The other false scent in the “Well, you sing hymns at home” scenario is that it assumes that what you’re doing when you’re singing hymns at home really is worship. This is the murky, foggy, shapeshifting outcome of the principle piously formulated as “all of life is worship”. This assumes that anything you do, and especially the more overtly religious it is, should be regarded as worship (and affirmed and respected as worship). But the principle is too pious to be true – the kind of thing that’s designed to dissolve you into a little puddle of gloopy sanctimoniousness before you can direct so much as a critical thought towards it. All of life (eating, drinking, whatever you do) should be devoted to the glory of God, but not all of life is worship. All of life includes doing the dishes, doing the photocopying, going for messages, being on Facebook, changing nappies, taking phonecalls, and all the endless trivia of the everyday. All of these can and should be done to the glory of God – but they are not worship. It doesn’t matter how many Christian graces you exercise in these activities or to what degree – your devotional input, or the devotional impact they have on you, is never going to make them into worship.

That also means that doing an everyday thing in a religious context also doesn’t make it worship. Toilet cleaning doesn’t become a worship activity just because it’s the church toilets. Writing poetry doesn’t become worship just because it’s poetry about some theological proposition or some religious experience. Singing a song doesn’t become worship just because it includes the words “Jesus” or “grace”. In fact, the acceptable way of worshipping the true God is instituted by himself, and limited by his own revealed will in such a way that he may not be worshipped according to human imaginations and devices, or any way not prescribed in Scripture. That means that strictly speaking, if God doesn’t prescribe it, it doesn’t count as worship. Including singing hymns plus or minus instruments, on your own or with your family. Direct extrapolation from ‘good thing to do’ to ‘legitimate in corporate worship’ is wholly inappropriate. If you’re going to call it worship, it needs divine prescription.

Public worship is church worship. Rather than things being okay in “private worship” which aren’t okay in “public worship,” it might actually be more accurate to think of ‘private worship’ as including only a subset of things which belong to ‘public worship’. It’s only in a corporate, church, context that the element of worship called preaching can ever be experienced. Ditto for the administering and receiving of the sacraments. On your own, in private, as an individual, or in your family, the most you can do by way of worship is read the Scriptures, not preach from them – you can pray, and sing psalms, but receiving the sacraments privately is an irregularity at best. Armed with the twin convictions that ‘public worship’ is church worship, and that anything needs scripture warrant before it can properly be regarded as worship, people would be in a much stronger position to withstand the slushy, subjective, individualistic approach to “worship” that continues to harrass the church scene.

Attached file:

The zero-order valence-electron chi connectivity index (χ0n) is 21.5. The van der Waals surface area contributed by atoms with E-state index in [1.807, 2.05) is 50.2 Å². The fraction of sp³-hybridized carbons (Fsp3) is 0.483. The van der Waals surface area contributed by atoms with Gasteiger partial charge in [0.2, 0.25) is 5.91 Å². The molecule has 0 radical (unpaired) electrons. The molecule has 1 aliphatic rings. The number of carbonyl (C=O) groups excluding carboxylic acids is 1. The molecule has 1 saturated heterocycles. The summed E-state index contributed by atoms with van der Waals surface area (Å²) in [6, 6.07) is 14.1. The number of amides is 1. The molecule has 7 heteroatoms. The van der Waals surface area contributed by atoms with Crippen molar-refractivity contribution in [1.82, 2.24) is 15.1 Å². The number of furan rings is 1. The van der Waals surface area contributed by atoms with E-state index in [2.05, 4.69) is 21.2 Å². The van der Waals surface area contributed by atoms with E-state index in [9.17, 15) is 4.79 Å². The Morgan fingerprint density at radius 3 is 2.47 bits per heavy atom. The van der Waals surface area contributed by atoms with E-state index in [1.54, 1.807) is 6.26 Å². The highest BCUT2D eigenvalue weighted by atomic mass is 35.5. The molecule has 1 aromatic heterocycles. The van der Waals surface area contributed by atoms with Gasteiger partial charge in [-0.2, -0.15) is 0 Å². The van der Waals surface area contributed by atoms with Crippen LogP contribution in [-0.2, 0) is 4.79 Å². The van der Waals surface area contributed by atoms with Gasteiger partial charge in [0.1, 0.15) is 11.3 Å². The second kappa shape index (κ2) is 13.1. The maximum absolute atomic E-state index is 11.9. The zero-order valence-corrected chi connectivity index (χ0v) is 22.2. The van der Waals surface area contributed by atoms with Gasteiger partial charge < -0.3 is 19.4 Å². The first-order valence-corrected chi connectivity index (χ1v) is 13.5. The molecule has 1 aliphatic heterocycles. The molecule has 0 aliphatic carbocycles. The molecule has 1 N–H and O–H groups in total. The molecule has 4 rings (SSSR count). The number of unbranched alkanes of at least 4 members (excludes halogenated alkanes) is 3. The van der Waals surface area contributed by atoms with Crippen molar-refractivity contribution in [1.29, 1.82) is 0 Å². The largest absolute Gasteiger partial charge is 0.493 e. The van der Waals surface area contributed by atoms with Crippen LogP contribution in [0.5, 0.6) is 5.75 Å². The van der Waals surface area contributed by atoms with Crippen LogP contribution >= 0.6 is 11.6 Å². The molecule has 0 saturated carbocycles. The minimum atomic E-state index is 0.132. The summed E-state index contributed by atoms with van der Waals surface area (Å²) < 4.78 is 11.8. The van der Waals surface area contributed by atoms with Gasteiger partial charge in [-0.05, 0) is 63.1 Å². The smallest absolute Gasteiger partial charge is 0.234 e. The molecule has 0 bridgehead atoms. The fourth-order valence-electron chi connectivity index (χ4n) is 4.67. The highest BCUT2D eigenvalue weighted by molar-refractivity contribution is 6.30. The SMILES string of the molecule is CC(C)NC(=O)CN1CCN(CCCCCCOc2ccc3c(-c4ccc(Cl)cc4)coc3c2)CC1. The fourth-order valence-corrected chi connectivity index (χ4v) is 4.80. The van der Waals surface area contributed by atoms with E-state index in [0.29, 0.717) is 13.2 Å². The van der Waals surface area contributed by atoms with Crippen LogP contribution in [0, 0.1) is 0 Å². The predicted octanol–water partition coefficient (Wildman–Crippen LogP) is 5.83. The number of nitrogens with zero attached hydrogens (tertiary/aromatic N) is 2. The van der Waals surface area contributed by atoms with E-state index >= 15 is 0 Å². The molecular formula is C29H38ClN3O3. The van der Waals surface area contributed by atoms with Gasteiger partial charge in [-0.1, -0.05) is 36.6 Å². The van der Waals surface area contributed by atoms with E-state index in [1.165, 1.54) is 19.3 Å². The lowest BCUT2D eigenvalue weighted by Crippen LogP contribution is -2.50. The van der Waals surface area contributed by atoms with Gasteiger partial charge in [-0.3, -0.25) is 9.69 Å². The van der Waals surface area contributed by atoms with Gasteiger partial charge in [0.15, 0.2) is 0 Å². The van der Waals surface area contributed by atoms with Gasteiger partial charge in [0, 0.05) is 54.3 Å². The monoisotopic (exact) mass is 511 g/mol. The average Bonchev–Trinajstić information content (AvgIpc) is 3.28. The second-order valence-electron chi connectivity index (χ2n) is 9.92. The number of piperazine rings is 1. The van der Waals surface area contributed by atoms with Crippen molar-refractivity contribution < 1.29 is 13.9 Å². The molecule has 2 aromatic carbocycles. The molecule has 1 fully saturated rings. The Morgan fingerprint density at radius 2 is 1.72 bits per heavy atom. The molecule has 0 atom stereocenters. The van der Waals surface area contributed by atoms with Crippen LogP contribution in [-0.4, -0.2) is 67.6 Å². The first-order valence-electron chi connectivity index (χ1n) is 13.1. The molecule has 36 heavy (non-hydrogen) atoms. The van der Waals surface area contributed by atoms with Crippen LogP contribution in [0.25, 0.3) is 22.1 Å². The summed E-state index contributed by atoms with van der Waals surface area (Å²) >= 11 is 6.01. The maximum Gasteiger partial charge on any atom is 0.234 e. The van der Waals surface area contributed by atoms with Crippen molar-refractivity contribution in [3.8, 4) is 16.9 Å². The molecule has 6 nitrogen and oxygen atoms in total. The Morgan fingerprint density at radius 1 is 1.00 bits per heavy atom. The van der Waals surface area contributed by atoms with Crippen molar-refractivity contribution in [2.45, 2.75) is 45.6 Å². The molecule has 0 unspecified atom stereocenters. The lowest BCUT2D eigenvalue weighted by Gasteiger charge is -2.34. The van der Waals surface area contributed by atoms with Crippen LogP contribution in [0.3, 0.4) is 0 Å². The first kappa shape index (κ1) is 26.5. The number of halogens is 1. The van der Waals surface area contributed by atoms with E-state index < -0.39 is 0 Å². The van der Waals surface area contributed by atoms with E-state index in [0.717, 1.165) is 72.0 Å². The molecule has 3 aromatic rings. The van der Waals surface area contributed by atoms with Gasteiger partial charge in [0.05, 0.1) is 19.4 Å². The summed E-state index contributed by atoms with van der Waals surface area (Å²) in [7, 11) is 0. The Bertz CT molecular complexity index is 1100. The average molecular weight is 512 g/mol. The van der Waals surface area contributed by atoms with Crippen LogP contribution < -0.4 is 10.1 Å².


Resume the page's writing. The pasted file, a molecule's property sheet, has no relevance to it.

sing psalms

The Free Church is a force for good in Scotland. There can’t be many Free Presbyterians who don’t have dear friends and relatives in the Free Church, and even if our official and publicly displayed attitude to the Free Church is one of frowns and disapproval, there are still plenty people who respect the Free Church, value the Free Church’s testimony, appreciate the fellowship of believers in the Free Church, and wish the Free Church well. There are some of us who, on seeing a negative comment in the magazine, cry a little bit inside every time. We share the same fathers of the Scottish Reformation, we honour the Disruption testimony, we are grateful for every point of agreement in doctrine and every point of agreement in practice.

Right now, the Free Church is being featured in the news, both secular and Christian, for raising the issue of whether to continue with the practice of singing only inspired materials of praise unaccompanied by musical instruments, or whether to allow uninspired materials and/or musical accompaniment in addition.

The historical reasons in favour of the status quo are shared and endorsed by Free Presbyterians, who sing psalms only, a cappella. We sing the Psalms, because that’s what the Book of Psalms is for, and we don’t use instrumental accompaniment, because we have no mandate for it. This is consistent with scripture; it is required by scripture; it imposes nothing on the conscience of worshippers but what the scriptures allow; it is borne out by centuries of practice in the New Testament Church; it was the universal position of the Scottish Church at the Reformation and for hundreds of years thereafter; it is built into the ordination vows of our office-bearers. It is, in short, a warm-hearted commitment to¬† purity of worship. We are thankful to share this with the Free Church.

Needless to say, the general reaction to the hot news of the Free Church’s exploration of the worship issue is one of mass incomprehension – even among the Christian commentariat. Thus wild criticism comes from those who think that the practice is Hebridean, that it’s unbearably old-fashioned, that including uninspired hymns is a modernisation essential to the survival of a denomination, and that restricting yourself to the Psalms means you won’t be singing about Jesus. All of this is pitifully wrong (and when delivered in tones of scorn, says quite a lot about contemporary commentators’ grasp of the issues and disregard for what, even if quaint, is still a perfectly respectable Christian tradition in its own right; yes, trendy popular postmodern evangelical blogger who graciously spent some time in a Highland congregation and speaks from vast experience, I’m looking at you).

By having this debate, people in the Free Church have the opportunity to rediscover or reaffirm the principles involved. It’s not a question of clinging resolutely to outdated and offputting worship styles: anyone who prefers the unaccompanied singing of untutored congregations as an aesthetic choice is wide open to criticism; anyone who prefers it as an expression of cultural heritage is verging on the patronising and missing the scriptural point. If the Free Church doesn’t know why they exclusively sing inspired songs a cappella, there could be an argument that they might as well abandon it. But a return to the whole-hearted conviction that our historic practice truly equips us with what we are to praise with and how we are to praise would be an excellent step forward for the Free Church and the wider Church more generally.

O come, let us joyfully sing to the Lord;

To the Rock of salvation let us raise our voice.

Let us come before him expressing our thanks;

Let us with loud singing praise him and rejoice.